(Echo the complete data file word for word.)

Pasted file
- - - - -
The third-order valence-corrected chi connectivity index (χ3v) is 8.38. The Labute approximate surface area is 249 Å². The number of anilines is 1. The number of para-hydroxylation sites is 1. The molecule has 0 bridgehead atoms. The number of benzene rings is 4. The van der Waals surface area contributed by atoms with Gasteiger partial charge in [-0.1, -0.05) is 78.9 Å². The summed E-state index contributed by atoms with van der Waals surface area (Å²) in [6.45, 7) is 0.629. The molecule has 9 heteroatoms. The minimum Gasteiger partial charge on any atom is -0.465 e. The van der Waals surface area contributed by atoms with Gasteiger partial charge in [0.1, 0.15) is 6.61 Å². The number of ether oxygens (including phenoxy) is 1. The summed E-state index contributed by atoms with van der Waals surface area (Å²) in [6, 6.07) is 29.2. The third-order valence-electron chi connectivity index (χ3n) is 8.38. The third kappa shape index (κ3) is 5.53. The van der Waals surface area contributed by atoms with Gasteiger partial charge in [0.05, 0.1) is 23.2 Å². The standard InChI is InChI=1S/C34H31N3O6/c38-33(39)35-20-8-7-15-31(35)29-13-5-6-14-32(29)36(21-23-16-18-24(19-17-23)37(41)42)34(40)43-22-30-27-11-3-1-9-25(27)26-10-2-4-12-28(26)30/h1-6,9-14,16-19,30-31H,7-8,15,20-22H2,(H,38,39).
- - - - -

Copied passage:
The third-order valence-corrected chi connectivity index (χ3v) is 8.38. The Labute approximate surface area is 249 Å². The number of anilines is 1. The number of para-hydroxylation sites is 1. The molecule has 0 bridgehead atoms. The number of benzene rings is 4. The van der Waals surface area contributed by atoms with Gasteiger partial charge in [-0.1, -0.05) is 78.9 Å². The summed E-state index contributed by atoms with van der Waals surface area (Å²) in [6.45, 7) is 0.629. The molecule has 9 heteroatoms. The minimum Gasteiger partial charge on any atom is -0.465 e. The van der Waals surface area contributed by atoms with Gasteiger partial charge in [0.1, 0.15) is 6.61 Å². The number of ether oxygens (including phenoxy) is 1. The summed E-state index contributed by atoms with van der Waals surface area (Å²) in [6, 6.07) is 29.2. The third-order valence-electron chi connectivity index (χ3n) is 8.38. The third kappa shape index (κ3) is 5.53. The van der Waals surface area contributed by atoms with Gasteiger partial charge in [0.05, 0.1) is 23.2 Å². The standard InChI is InChI=1S/C34H31N3O6/c38-33(39)35-20-8-7-15-31(35)29-13-5-6-14-32(29)36(21-23-16-18-24(19-17-23)37(41)42)34(40)43-22-30-27-11-3-1-9-25(27)26-10-2-4-12-28(26)30/h1-6,9-14,16-19,30-31H,7-8,15,20-22H2,(H,38,39).